Based of course on “Sing a Song of Sixpence.”

A New Home
We’re pleased with the prospect,
New neighbours, have we,
A community spirit,
No longer just “ME”.

Old friends had objected,
To Monarchy’s rules,
But republican masters,
Made the rebels their tools.

Said the King was ignoring,
The views we put forth.
But the wealthy land owners,
Was why we came North.

This country has promise,
To meet all our needs,
With our Loyalist’s labour,
And land grants in deeds.

As more years soon follow,
All Loyalists will sing,
Our praise and thanksgiving,
And “God Save the King”.

In more generations,
Will our history glean,
Honorable mention,
In two thousand, seventeen.

May our new country welcome,
People ‘cross all the seas,
Like our Loyalist families,
Canada’s” first Refugees.

Lew Trecarten, Ottawa

Loyalist Song Suggestions, please: Lew has initiated this suggestion with a great contribution. How can we collectively develop the idea as part of the celebrations this year? Reply to loyalist.trails@uelac.org.

Atlantic Loyalist Connections: Crime in Saint John County

Crime was running rampant throughout the busy and filthy streets of New Brunswick’s Saint John County in the early nineteenth century. While the Saint John County Court of General Sessions dealt with matters such as the appointment of parish officers and the individuals granted liquor licenses, the majority of the court records from this time period pertain to crime. Saint John County limits included the City of Saint John and the Parishes of Portland, Lancaster, Saint Martins, and Carleton. The many offenses listed within the Court Records during this time range from petty to extreme. Examples of some of these offenses included, but are certainly not limited to: assault, libel, larceny, rioting, selling liquor without a license, and even bastardy. With events like these happening on a daily basis, the Saint John courts certainly had their hands full!

Read more.

JAR: George Washington Tells a Lie

By Benjamin Huggins, January 19, 2017

In June 1780, Gen. George Washington told a lie. In fact, he planned a major deception. But as it was intended to deceive the British high command during the midst of the Revolutionary War, most Americans would likely forgive him. General Washington, with the aid of Major General Lafayette, wanted the British to believe that the French army under the command of Lieutenant General Rochambeau, soon expected to arrive in North America, was intended to help the Americans liberate Canada from the British yoke.

Washington and Lafayette designed a proclamation that they planned to have printed in Philadelphia. “We talked of a Proclamation to the Canadians,” Washington wrote to Lafayette in May, “If it is not already done, I think it ought not to be delayed. It should be in your own name, and have as much as possible an air of probability.” Washington wanted to use the document (to be written in French) to propagate an elaborate ruse. The proclamation, the American commander wrote, “should contain an animating invitation [to the Canadians] to arrange themselves under the allied banners. … you should hold yourself up as a French and American officer charged both by the King of France and by Congress with a commission to address them upon the occasion. It may indeed be well to throw out an idea that you are to command the corps of American troops destined to cooperate with the French armament. The more mystery in this business the better. It will get out and it ought to seem to be against our intention.”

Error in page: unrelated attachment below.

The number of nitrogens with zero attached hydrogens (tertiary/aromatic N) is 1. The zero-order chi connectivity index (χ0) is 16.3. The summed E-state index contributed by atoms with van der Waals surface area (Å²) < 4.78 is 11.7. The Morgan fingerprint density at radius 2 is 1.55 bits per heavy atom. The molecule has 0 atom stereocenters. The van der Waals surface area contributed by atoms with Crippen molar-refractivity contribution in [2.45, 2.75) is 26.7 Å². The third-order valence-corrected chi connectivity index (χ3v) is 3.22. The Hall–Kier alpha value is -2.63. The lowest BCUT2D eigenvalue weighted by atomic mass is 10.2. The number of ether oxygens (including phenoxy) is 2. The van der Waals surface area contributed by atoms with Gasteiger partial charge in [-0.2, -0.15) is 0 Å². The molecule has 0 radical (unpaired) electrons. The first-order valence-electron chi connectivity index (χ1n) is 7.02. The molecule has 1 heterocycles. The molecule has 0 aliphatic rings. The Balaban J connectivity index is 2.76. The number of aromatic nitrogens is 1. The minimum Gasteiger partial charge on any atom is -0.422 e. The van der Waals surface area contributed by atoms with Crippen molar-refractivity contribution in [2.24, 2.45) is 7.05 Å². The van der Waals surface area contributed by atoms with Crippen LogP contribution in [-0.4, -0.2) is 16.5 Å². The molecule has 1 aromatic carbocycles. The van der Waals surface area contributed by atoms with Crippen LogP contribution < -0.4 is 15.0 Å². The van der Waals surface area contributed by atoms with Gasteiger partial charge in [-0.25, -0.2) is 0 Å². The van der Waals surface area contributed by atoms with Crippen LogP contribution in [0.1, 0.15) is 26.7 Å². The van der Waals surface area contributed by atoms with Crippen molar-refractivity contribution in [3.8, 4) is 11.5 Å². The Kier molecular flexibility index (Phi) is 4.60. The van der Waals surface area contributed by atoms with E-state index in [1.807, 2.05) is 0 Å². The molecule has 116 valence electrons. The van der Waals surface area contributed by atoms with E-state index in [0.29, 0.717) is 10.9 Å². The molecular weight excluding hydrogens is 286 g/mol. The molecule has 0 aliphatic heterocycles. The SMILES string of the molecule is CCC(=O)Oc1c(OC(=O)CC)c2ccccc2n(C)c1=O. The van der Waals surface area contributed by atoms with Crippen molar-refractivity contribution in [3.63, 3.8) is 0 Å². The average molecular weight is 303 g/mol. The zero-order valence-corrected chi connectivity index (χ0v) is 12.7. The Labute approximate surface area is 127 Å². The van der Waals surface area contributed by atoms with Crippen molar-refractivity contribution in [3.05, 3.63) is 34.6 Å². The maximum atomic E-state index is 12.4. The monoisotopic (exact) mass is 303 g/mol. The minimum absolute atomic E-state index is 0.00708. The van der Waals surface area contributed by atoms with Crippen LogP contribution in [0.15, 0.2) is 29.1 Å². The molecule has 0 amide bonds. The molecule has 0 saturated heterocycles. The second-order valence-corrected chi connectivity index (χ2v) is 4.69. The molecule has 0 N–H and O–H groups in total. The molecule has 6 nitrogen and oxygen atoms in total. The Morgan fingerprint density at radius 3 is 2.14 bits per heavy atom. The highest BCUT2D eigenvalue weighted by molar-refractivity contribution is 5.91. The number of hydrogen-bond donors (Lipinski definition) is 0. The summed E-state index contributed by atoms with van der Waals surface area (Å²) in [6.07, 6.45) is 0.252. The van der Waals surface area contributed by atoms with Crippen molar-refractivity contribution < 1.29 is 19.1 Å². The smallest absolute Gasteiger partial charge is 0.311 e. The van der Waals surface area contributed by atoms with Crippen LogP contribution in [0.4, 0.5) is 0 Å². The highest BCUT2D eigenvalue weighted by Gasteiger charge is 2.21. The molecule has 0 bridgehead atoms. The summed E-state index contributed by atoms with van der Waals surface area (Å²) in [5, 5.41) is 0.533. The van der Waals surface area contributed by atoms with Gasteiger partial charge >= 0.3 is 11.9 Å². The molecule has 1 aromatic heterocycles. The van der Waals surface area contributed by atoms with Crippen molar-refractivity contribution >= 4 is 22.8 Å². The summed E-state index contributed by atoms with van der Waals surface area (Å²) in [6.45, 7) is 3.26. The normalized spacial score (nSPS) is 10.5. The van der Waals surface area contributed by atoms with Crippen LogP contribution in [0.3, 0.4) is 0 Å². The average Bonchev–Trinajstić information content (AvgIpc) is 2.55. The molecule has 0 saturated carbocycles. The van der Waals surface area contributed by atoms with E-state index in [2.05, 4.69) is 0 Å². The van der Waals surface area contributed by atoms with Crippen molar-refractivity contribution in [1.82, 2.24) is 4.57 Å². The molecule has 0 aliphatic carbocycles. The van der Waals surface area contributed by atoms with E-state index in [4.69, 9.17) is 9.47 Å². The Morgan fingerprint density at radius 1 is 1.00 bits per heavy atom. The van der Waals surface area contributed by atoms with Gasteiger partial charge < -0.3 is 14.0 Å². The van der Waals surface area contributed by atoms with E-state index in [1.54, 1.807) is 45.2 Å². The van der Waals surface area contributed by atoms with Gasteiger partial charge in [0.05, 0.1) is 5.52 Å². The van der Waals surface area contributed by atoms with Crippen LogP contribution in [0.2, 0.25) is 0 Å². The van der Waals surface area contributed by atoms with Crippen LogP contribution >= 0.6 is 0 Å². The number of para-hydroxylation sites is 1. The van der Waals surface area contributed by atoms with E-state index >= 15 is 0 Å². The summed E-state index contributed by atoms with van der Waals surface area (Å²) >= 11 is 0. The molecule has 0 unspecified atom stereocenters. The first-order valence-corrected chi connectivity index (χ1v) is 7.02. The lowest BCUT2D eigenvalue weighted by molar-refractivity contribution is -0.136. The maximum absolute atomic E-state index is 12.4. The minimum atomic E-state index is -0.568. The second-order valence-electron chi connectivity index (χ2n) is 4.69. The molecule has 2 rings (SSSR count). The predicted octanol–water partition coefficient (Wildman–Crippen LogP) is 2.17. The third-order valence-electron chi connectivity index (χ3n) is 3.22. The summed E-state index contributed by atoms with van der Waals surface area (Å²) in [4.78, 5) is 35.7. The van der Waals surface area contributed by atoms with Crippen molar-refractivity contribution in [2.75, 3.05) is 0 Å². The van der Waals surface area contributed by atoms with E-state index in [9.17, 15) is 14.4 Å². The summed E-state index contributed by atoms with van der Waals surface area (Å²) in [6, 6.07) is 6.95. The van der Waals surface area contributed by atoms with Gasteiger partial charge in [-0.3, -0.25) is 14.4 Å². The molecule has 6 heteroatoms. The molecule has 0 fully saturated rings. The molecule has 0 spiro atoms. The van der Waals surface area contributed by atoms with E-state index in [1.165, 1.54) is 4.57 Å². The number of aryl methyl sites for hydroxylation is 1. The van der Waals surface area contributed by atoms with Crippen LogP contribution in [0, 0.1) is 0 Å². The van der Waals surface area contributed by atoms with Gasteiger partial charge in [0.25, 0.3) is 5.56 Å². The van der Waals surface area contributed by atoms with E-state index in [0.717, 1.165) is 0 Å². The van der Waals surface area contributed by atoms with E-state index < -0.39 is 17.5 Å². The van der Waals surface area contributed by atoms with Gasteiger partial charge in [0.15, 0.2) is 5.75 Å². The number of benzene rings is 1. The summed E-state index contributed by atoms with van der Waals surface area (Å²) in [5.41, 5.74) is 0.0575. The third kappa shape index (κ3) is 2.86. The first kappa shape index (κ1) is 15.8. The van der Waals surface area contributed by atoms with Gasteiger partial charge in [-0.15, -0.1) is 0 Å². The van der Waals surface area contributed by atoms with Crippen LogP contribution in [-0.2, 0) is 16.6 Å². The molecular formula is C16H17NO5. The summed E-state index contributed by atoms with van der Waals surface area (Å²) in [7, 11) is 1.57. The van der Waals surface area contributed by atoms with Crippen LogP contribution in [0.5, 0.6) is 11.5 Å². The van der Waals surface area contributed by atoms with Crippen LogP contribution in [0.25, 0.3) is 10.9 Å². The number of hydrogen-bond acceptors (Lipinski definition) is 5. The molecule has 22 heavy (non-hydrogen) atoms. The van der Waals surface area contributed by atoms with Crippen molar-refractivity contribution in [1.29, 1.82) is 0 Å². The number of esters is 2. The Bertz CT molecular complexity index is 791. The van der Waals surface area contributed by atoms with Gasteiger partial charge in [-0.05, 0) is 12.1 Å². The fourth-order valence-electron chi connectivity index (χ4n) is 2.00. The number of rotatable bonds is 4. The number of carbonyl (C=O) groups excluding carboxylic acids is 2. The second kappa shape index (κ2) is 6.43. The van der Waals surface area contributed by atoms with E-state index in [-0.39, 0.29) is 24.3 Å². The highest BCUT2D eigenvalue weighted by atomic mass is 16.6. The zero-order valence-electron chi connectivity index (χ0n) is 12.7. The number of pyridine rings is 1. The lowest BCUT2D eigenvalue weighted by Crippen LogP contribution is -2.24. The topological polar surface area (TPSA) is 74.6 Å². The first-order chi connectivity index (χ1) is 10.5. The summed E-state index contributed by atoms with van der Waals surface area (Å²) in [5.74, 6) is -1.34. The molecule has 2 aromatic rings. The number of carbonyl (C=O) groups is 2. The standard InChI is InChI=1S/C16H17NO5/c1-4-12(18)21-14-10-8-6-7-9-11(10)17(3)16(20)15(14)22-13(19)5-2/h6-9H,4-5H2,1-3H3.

Read more.

Book review: From Revolution to Reunion: The Reintegration of the South Carolina Loyalists

By Rebecca Brannon (University of South Carolina Press, September 2016). Reviewed by Wayne Lynch.

First and foremost, let me just start by saying what a unique and interesting subject Ms. Brannon chose for her book. There are many books out on what happened to the Loyalists who departed for Nova Scotia, England, Canada, and the Caribbean Islands. To my knowledge, there is almost nothing written on what happened to the loyalists who stayed behind. I have always noticed a large discrepancy between the numbers of those who departed and the numbers of Loyalists who lived in the South Carolina back country. Because of that discrepancy, I was very excited to be assigned the task of reading and reviewing this text.

The American Revolution in South Carolina developed into a very vicious and personal campaign where neighbors turned on each other and whole families found themselves ostracized from the community. By the time the conflict ended the victorious Whigs were ready for some official and permanent payback. If the Loyalists were not outright banned as leaders they found their property taken and under threat of confiscation by the state. South Carolina needed money and the easiest way out of their situation seemed to come from sale and confiscation of Loyalist property.

Read more of the review.

A Sweetheart Deal For Ontario Drivers: February Special

While the United Empire Loyalists arrived long before Confederation you can still share your pride in their heritage as you celebrate the 150th anniversary. You may remember the special centenary Ontario Licence Plate project that kicked off the 2014 celebrations. With less than forty-eight plates beginning with 02UE, you still have a chance to get a plate that you will remember and cause comments wherever you drive.

SAVE: for the rest of the month of February, you can save 30 dollars when you place your order. AND we will also ship your request FREE!